There's one other crucial part to the story, and that's the role of cues in addiction. A "cue" is a reminder, an association, that quickly evokes an emotional response (through the amygdala) and turns on the dopamine pump (in the midbrain). According to the research, drug and alcohol cues (like clinking ice cubes or round yellow pills) rapidly increase dopamine flow for addicts. Thus the "plan" to acquire the thing being cued (the drug or drink) is strengthened. Then internal cues—remembering, wishing, imagining—join whatever cue came first, and each of those mental cues also increases dopamine flow to the striatum. From a trickle to a torrent. So, before long, there really is only one plan of action, one intention, one goal that feels worthwhile. And whether or not it's forbidden, it overtakes the prefrontal cortex with its urgency.

Unfortunately, the impact of drug or alcohol cues on the dopamine system gets stronger and stronger with repeated cycles of craving and satiation, so that both the striatum and the prefrontal cortex become modified (through synaptic shaping) to attune more quickly to the promise of relief.

That's how brain science makes craving make sense. Craving. addiction. an aberration, according to the ideals of our society. But a very natural process for a part of our brain whose job it is to motivate us to achieve important goals.

Please also visit my home blog , where a number of recovered, recovering, half-recovering, and not-so-recovered addicts of various substances are developing a productive and friendly dialogue, fueled by personal experience as well as knowledge of the brain.


The Science of Craving

This is not the time to review Freud in detail, but a hundred years of psychodynamic theory point to the infant's need for milk or food, and the relief it provides, as the primal experience of taking something inside ourselves—something we need in order to be whole. One psychodynamic theorist, Melanie Klein, thought that young children experience a profound longing, which she called "envy," for the mother's breast or the mother herself. The infant seemed to know, beyond any doubt, that he or she needed something outside the self, in order to be complete. Maybe the first few times you got high, or drunk, or laid, you were reminded of how that works.

Psychologists try to measure craving, or desire, using verbal information. For example, Hofmann, Baumeister, and colleagues (2011) got 200 people to participate in an experiment in which they were beeped at random times throughout the day and asked to record whether they were presently experiencing a desire. among other things. To make a long story short, participants reported at least one current desire on 50% of the occasions they were beeped. "On average, desires were actively resisted on 42% of occasions and enacted on 48% of occasions." Well, I'm not sure that puts us much further ahead. Desire is a fact of life, and a lot of desires have to be inhibited. That psychological datum fails the Grandmother Test: My grandmother could have told me that.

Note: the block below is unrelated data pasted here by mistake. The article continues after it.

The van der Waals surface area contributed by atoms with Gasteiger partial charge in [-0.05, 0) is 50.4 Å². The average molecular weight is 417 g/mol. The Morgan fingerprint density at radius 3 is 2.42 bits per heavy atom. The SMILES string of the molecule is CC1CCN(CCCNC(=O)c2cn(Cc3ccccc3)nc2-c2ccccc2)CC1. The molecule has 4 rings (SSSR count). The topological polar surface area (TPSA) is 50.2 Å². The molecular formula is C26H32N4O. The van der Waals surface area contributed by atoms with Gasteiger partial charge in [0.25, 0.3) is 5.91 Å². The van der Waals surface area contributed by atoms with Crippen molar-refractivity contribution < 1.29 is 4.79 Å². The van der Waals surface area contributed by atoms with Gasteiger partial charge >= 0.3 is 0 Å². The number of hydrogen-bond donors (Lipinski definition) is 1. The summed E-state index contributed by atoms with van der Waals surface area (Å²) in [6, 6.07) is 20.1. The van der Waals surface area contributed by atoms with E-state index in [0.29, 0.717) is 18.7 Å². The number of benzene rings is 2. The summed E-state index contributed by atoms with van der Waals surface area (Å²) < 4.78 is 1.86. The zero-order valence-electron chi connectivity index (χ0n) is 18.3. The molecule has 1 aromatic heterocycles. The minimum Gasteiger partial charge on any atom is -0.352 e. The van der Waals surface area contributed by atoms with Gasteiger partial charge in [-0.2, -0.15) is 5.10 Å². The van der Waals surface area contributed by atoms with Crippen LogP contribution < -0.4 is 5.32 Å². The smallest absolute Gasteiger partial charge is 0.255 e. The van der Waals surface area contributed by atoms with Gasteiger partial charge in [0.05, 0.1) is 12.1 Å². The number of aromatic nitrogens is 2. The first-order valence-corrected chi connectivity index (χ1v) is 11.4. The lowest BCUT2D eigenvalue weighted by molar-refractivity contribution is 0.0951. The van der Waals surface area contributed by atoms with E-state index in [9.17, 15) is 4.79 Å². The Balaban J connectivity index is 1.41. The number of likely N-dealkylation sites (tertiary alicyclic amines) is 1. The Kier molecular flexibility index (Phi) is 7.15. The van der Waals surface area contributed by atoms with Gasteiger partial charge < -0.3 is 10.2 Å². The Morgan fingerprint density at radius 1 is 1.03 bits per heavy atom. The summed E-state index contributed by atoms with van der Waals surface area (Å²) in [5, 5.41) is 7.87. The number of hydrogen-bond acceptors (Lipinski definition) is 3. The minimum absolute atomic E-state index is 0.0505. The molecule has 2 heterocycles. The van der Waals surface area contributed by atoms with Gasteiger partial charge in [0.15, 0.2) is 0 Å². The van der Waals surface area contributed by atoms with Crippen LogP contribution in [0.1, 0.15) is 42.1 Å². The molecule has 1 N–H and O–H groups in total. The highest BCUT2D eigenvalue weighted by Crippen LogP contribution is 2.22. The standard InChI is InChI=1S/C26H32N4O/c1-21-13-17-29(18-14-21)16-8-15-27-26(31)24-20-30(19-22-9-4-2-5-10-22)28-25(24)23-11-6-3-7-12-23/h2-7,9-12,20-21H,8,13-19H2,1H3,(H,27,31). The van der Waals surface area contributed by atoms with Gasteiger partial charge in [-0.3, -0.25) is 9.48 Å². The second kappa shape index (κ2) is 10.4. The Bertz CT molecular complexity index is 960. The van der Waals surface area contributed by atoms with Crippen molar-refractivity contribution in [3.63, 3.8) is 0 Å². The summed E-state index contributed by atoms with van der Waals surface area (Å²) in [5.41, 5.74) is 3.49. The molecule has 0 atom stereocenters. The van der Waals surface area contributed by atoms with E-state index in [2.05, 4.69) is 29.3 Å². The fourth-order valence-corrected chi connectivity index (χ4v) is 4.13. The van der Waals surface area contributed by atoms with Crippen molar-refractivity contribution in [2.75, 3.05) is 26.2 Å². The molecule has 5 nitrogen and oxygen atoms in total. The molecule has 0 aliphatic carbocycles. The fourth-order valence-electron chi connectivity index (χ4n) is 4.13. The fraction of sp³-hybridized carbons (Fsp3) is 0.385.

Which is why I turn to the brain: the biological basis of mind. I recently heard a very succinct account of what dopamine does in the striatum. It decreases "noise". There are always a number of competing motor plans — plans of action — vying for enactment. That's the normal noise in the system, and that's what maintains psychological flexibility. What dopamine does is to inhibit the weaker plans and disinhibit (augment) the strongest of the competing plans. It's a biological mechanism sort of like focusing our eyes. What dopamine does in the striatum is to narrow the field of potential actions, from many down to one. The competition is quashed and now there's only one goal on the radar. That's the basis of craving: a narrowing of focus and motivation to one thing and one thing only.

There's one other crucial part to the story, and that's the role of cues in addiction. A "cue" is a reminder, an association, that quickly evokes an emotional response (through the amygdala) and turns on the dopamine pump (in the midbrain). According to the research, drug and alcohol cues (like clinking ice cubes or round yellow pills) rapidly increase dopamine flow for addicts. Thus the "plan" to acquire the thing being cued (the drug or drink) is strengthened. Then internal cues—remembering, wishing, imagining—join whatever cue came first, and each of those mental cues also increases dopamine flow to the striatum. From a trickle to a torrent. So, before long, there really is only one plan of action, one intention, one goal that feels worthwhile. And whether or not it's forbidden, it overtakes the prefrontal cortex with its urgency.

Unfortunately, the impact of drug or alcohol cues on the dopamine system gets stronger and stronger with repeated cycles of craving and satiation, so that both the striatum and the prefrontal cortex become modified (through synaptic shaping) to attune more quickly to the promise of relief.

That's how brain science makes craving make sense. Craving. addiction. an aberration, according to the ideals of our society. But a very natural process for a part of our brain whose job it is to motivate us to achieve important goals.

Please also visit my home blog , where a number of recovered, recovering, half-recovering, and not-so-recovered addicts of various substances are developing a productive and friendly dialogue, fueled by personal experience as well as knowledge of the brain.